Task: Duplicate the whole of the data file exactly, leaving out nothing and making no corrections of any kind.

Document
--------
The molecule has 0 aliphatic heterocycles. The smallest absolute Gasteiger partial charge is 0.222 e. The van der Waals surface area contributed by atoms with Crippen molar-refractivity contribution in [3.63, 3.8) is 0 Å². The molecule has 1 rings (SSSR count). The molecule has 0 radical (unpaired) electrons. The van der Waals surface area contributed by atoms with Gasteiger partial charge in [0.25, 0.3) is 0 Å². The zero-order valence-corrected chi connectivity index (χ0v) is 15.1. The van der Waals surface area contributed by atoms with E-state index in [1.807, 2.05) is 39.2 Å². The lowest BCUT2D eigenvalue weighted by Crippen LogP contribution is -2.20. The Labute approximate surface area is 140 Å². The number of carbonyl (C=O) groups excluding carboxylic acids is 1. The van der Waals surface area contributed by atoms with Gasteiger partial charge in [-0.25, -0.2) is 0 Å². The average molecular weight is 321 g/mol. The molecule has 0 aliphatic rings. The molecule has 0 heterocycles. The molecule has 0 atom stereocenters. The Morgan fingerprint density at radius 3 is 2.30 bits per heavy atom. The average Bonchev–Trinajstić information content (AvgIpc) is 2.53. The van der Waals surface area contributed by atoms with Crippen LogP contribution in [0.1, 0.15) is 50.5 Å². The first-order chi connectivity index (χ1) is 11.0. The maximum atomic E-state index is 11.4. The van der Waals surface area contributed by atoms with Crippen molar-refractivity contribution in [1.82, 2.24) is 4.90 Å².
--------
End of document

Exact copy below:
The molecule has 0 aliphatic heterocycles. The smallest absolute Gasteiger partial charge is 0.222 e. The van der Waals surface area contributed by atoms with Crippen molar-refractivity contribution in [3.63, 3.8) is 0 Å². The molecule has 1 rings (SSSR count). The molecule has 0 radical (unpaired) electrons. The van der Waals surface area contributed by atoms with Gasteiger partial charge in [0.25, 0.3) is 0 Å². The zero-order valence-corrected chi connectivity index (χ0v) is 15.1. The van der Waals surface area contributed by atoms with E-state index in [1.807, 2.05) is 39.2 Å². The lowest BCUT2D eigenvalue weighted by Crippen LogP contribution is -2.20. The Labute approximate surface area is 140 Å². The number of carbonyl (C=O) groups excluding carboxylic acids is 1. The van der Waals surface area contributed by atoms with Gasteiger partial charge in [-0.25, -0.2) is 0 Å². The average molecular weight is 321 g/mol. The molecule has 0 aliphatic rings. The molecule has 0 heterocycles. The molecule has 0 atom stereocenters. The Morgan fingerprint density at radius 3 is 2.30 bits per heavy atom. The average Bonchev–Trinajstić information content (AvgIpc) is 2.53. The van der Waals surface area contributed by atoms with Crippen LogP contribution in [0.1, 0.15) is 50.5 Å². The first-order chi connectivity index (χ1) is 11.0. The maximum atomic E-state index is 11.4. The van der Waals surface area contributed by atoms with Crippen molar-refractivity contribution in [1.82, 2.24) is 4.90 Å².